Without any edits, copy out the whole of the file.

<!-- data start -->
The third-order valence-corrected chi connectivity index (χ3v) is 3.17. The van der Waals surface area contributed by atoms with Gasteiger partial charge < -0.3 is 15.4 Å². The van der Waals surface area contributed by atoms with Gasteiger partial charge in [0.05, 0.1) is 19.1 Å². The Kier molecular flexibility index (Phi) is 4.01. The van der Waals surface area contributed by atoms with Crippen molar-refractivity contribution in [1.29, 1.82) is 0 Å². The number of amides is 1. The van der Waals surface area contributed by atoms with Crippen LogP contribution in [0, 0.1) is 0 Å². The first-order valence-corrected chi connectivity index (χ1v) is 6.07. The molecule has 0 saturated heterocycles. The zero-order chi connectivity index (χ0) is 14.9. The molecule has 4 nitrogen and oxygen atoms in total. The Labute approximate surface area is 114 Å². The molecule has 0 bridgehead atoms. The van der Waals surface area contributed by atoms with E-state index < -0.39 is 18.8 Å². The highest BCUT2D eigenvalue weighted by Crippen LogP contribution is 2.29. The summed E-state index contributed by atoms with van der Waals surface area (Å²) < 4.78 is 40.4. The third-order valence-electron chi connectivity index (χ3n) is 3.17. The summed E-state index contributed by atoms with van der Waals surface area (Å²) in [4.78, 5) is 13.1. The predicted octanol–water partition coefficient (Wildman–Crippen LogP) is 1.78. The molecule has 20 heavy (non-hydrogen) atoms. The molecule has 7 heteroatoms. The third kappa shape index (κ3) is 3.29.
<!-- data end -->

The third-order valence-corrected chi connectivity index (χ3v) is 3.17. The van der Waals surface area contributed by atoms with Gasteiger partial charge < -0.3 is 15.4 Å². The van der Waals surface area contributed by atoms with Gasteiger partial charge in [0.05, 0.1) is 19.1 Å². The Kier molecular flexibility index (Phi) is 4.01. The van der Waals surface area contributed by atoms with Crippen molar-refractivity contribution in [1.29, 1.82) is 0 Å². The number of amides is 1. The van der Waals surface area contributed by atoms with Crippen LogP contribution in [0, 0.1) is 0 Å². The first-order valence-corrected chi connectivity index (χ1v) is 6.07. The molecule has 0 saturated heterocycles. The zero-order chi connectivity index (χ0) is 14.9. The molecule has 4 nitrogen and oxygen atoms in total. The Labute approximate surface area is 114 Å². The molecule has 0 bridgehead atoms. The van der Waals surface area contributed by atoms with E-state index < -0.39 is 18.8 Å². The highest BCUT2D eigenvalue weighted by Crippen LogP contribution is 2.29. The summed E-state index contributed by atoms with van der Waals surface area (Å²) < 4.78 is 40.4. The third-order valence-electron chi connectivity index (χ3n) is 3.17. The summed E-state index contributed by atoms with van der Waals surface area (Å²) in [4.78, 5) is 13.1. The predicted octanol–water partition coefficient (Wildman–Crippen LogP) is 1.78. The molecule has 20 heavy (non-hydrogen) atoms. The molecule has 7 heteroatoms. The third kappa shape index (κ3) is 3.29.